Research Article: The Challenges of Chagas Disease— Grim Outlook or Glimmer of Hope?

Date Published: December 27, 2007

Publisher: Public Library of Science

Author(s): Rick L Tarleton, Richard Reithinger, Julio A Urbina, Uriel Kitron, Ricardo E Gürtler

Abstract: The authors discuss the key challenges that undermine the control of Chagas disease and that must be urgently addressed to ensure long-term, sustainable control.

Partial Text: Through its impact on worker productivity, premature disability, and death, Chagas disease accounts for 670,000 disability-adjusted life years per annum [1]. This makes it the most important parasitic disease of the Americas. It is both a disease of poverty (Figures 1 and 2) and, like other neglected tropical diseases, also “poverty promoting” [2]. Traditionally confined to Latin America, Chagas disease is becoming an important health issue in the United States and Europe. First, due to the continuous influx of immigrants from disease-endemic countries in Latin America, a proportion of whom are infected with Trypanosoma cruzi, an increasing number of infected subjects are seen in clinical practice, whether, for example, through routine screening of US blood and organ banks [3] or physicians’ offices in Europe [4]. The appearance of T. cruzi in US blood banks led to the implementation of the first Food and Drug Administration–approved diagnostic blood screening test for Chagas disease earlier this year [5]. Second, an increasing number of autochthonous Chagas disease cases have been reported in the US [6,7], which may mirror the increased reporting of T. cruzi infection in domestic animals and wildlife. Recognizing that Chagas disease can no longer be considered an “exotic” disease in the US, the American Society of Tropical Medicine and Hygiene held a clinical course in Chagas disease prior to its 2007 annual meeting (http://www.astmh.org/meetings/premeeting.cfm#clinical).

Chagas disease (also known as American trypanosomiasis) is named for the Brazilian physician Carlos Chagas, who discovered the disease exactly a century ago and published its first description in 1909. It is caused by the protozoan parasite T. cruzi and is found in wildlife, domestic animals, and humans throughout much of rural as well as peri-urban areas of Mexico, Central America, and South America. In the US T. cruzi has been reported in dogs and a range of wild animals (e.g., raccoons and opossums), with human cases being relatively rare [6,7]. T. cruzi is mainly transmitted through blood-feeding triatomine bugs, but can also occur congenitally [7,11], through blood transfusion [12] or organ transplantation [13], and through the ingestion of contaminated food or fluids [14]. The complex life cycle involves different parasite life stages in both vector and host, all highly adapted to their respective environments, which maximizes transmission potential and/or host immune evasion and, hence, long-term parasite survival (http://www.dpd.cdc.gov/dpdx/HTML/TrypanosomiasisAmerican.htm#Life%20Cycle).

Tools to manage Chagas disease are numerous but are severely limited with regard to crucial aspects of prevention, detection, and treatment. Current vector control methods and strategies have significant limitations, diagnostics are variable and of unknown reliability, drugs for treatment are inadequate, and vaccines are nonexistent. Yet some bright spots exist, such as the decrease in transmission that has been achieved through control of insect vectors and screening of blood and blood products.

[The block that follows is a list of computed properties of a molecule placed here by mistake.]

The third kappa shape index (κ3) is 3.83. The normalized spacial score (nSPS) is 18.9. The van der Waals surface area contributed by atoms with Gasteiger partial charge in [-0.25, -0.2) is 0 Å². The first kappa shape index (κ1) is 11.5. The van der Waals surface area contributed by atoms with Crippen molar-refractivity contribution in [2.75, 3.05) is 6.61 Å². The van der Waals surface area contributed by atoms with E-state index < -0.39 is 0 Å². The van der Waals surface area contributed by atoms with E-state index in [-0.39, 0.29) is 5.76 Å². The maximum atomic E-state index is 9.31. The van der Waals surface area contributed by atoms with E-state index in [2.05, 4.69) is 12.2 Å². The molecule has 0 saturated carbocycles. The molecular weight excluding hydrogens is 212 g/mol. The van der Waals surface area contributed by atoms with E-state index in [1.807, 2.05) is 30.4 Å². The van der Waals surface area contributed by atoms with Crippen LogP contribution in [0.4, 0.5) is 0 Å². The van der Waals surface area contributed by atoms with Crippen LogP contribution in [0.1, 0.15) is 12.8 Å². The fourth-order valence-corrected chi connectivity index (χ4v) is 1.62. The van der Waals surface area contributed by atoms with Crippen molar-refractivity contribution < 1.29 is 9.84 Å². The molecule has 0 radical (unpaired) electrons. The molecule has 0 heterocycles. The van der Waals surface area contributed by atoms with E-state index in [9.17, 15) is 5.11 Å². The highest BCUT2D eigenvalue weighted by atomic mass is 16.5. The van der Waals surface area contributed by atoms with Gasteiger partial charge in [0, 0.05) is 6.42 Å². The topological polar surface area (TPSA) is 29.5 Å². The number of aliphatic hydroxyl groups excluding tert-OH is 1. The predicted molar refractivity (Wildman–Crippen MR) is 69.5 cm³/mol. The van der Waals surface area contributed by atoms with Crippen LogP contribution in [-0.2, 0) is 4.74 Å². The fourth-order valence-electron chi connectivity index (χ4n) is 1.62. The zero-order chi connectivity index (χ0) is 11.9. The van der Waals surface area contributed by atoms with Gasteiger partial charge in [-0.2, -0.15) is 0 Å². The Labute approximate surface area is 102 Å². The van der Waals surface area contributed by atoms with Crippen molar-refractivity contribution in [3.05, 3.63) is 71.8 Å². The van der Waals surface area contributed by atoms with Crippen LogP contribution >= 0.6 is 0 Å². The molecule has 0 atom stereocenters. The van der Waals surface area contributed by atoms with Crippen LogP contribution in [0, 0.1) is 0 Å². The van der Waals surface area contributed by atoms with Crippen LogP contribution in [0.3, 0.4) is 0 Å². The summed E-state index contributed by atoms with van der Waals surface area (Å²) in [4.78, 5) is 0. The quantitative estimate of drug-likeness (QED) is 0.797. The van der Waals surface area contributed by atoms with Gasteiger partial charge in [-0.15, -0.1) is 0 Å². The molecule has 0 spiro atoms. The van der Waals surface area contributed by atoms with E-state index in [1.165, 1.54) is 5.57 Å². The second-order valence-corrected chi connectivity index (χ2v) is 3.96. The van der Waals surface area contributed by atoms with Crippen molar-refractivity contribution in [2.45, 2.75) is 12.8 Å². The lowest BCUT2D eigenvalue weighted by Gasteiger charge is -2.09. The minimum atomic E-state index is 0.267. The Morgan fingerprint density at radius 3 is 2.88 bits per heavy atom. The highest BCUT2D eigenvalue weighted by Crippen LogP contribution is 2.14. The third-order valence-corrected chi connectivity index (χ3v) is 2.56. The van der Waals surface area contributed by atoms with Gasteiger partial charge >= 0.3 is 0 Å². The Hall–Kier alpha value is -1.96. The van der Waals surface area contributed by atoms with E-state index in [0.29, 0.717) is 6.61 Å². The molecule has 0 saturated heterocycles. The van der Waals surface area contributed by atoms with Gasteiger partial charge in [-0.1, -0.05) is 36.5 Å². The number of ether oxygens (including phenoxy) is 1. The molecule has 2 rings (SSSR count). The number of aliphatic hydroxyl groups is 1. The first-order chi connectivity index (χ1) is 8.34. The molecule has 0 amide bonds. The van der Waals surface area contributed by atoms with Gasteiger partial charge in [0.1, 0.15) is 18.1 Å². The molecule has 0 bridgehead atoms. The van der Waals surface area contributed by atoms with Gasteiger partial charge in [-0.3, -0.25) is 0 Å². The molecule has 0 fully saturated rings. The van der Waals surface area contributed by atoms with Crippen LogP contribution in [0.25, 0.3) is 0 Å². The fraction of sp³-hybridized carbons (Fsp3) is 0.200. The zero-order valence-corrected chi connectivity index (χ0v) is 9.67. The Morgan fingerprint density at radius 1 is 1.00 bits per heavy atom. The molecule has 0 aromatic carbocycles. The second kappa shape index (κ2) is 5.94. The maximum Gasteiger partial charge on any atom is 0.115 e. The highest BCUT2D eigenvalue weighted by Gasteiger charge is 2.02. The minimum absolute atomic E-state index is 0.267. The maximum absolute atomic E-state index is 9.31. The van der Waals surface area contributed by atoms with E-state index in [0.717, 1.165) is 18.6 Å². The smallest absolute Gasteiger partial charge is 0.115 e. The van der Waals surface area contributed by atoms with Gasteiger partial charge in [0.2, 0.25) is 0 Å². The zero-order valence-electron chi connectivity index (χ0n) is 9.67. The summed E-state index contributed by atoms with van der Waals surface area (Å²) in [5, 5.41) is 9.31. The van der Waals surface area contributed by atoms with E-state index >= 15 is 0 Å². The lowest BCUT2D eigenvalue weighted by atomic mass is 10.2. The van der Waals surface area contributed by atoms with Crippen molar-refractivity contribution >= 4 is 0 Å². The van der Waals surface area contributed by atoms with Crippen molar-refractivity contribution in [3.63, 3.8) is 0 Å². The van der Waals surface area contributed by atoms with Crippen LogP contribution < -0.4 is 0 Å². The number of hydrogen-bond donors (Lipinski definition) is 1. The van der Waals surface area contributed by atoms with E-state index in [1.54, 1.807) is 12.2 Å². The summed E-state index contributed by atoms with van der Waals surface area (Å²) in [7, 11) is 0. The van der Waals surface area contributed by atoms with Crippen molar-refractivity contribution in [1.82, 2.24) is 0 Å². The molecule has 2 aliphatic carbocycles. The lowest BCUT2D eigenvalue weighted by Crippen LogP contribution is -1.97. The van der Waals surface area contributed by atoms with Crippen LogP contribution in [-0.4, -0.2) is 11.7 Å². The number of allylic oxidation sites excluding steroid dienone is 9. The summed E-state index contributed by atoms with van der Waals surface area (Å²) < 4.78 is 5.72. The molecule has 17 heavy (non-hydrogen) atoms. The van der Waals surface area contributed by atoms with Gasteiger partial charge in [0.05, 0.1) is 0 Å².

The current chemotherapies for T. cruzi infection and Chagas disease have many shortcomings, as do those in drug discovery and development. The available compounds for treatment, benznidazole (Rochagan, Roche Pharmaceuticals) and nifurtimox (Lampit, Bayer HealthCare), both have severe side effects, require long courses of treatment, and exhibit variable efficacy [20]. At present, the World Health Organization and other sources indicate that these drugs are active only in the acute and short-term (up to a few years) chronic phase (http://www.who.int/tdr/diseases/chagas/direction.htm). A number of studies now provide reason to question this recommendation [21–27]. Although some of these studies were non-controlled and used cure parameters that may be debatable because of the absence of a diagnostic gold standard (see below), they have been remarkably consistent in showing moderate to significant efficacy in long-term chronic infections. Thus, whilst waiting for the results of, for example, the BENEFIT trial (http://clinicaltrials.gov/ct/show/NCT00123916?order=1) evaluating the efficacy of benznidazole in chronic Chagas disease patients (expected to be completed in 2011), and unless or until better drugs are available, benznidazole and nifurtimox should be more widely used, based on the published evidence that such compounds may reduce the parasite burden and moderate disease progression in all stages of the disease [21–28]. It would therefore be ethically questionable to restrict the drugs’ use to only patients with a defined duration of (acute and short-term chronic) infection, as currently recommended. However, the decision to treat chronic patients with these drugs should be made on a case-by-case basis, only after thorough clinical assessment and with continuous monitoring of potential side effects.